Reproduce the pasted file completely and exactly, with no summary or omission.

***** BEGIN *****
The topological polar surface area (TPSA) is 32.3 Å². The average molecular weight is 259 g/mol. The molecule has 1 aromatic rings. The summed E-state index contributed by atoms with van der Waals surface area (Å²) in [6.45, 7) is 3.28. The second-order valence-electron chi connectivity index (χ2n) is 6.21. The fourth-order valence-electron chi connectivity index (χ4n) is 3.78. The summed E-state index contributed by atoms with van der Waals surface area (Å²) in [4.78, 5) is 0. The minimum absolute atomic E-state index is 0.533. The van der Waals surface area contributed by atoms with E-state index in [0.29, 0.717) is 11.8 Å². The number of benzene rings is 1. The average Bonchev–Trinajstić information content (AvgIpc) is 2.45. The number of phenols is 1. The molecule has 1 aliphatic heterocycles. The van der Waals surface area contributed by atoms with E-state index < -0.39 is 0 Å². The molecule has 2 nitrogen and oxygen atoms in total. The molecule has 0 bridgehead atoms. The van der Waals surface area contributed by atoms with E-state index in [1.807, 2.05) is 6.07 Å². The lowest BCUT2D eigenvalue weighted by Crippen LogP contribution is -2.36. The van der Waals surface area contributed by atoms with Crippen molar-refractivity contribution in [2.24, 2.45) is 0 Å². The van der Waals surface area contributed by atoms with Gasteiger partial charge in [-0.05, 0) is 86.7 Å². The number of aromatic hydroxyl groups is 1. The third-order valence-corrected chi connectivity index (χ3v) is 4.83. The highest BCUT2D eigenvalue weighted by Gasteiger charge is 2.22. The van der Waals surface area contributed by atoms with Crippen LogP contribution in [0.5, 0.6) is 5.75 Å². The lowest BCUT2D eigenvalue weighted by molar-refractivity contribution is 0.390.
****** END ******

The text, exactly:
The topological polar surface area (TPSA) is 32.3 Å². The average molecular weight is 259 g/mol. The molecule has 1 aromatic rings. The summed E-state index contributed by atoms with van der Waals surface area (Å²) in [6.45, 7) is 3.28. The second-order valence-electron chi connectivity index (χ2n) is 6.21. The fourth-order valence-electron chi connectivity index (χ4n) is 3.78. The summed E-state index contributed by atoms with van der Waals surface area (Å²) in [4.78, 5) is 0. The minimum absolute atomic E-state index is 0.533. The van der Waals surface area contributed by atoms with E-state index in [0.29, 0.717) is 11.8 Å². The number of benzene rings is 1. The average Bonchev–Trinajstić information content (AvgIpc) is 2.45. The number of phenols is 1. The molecule has 1 aliphatic heterocycles. The van der Waals surface area contributed by atoms with E-state index < -0.39 is 0 Å². The molecule has 2 nitrogen and oxygen atoms in total. The molecule has 0 bridgehead atoms. The van der Waals surface area contributed by atoms with E-state index in [1.807, 2.05) is 6.07 Å². The lowest BCUT2D eigenvalue weighted by Crippen LogP contribution is -2.36. The van der Waals surface area contributed by atoms with Crippen molar-refractivity contribution in [2.24, 2.45) is 0 Å². The van der Waals surface area contributed by atoms with Gasteiger partial charge in [-0.05, 0) is 86.7 Å². The number of aromatic hydroxyl groups is 1. The third-order valence-corrected chi connectivity index (χ3v) is 4.83. The highest BCUT2D eigenvalue weighted by Gasteiger charge is 2.22. The van der Waals surface area contributed by atoms with Crippen LogP contribution in [0.5, 0.6) is 5.75 Å². The lowest BCUT2D eigenvalue weighted by molar-refractivity contribution is 0.390.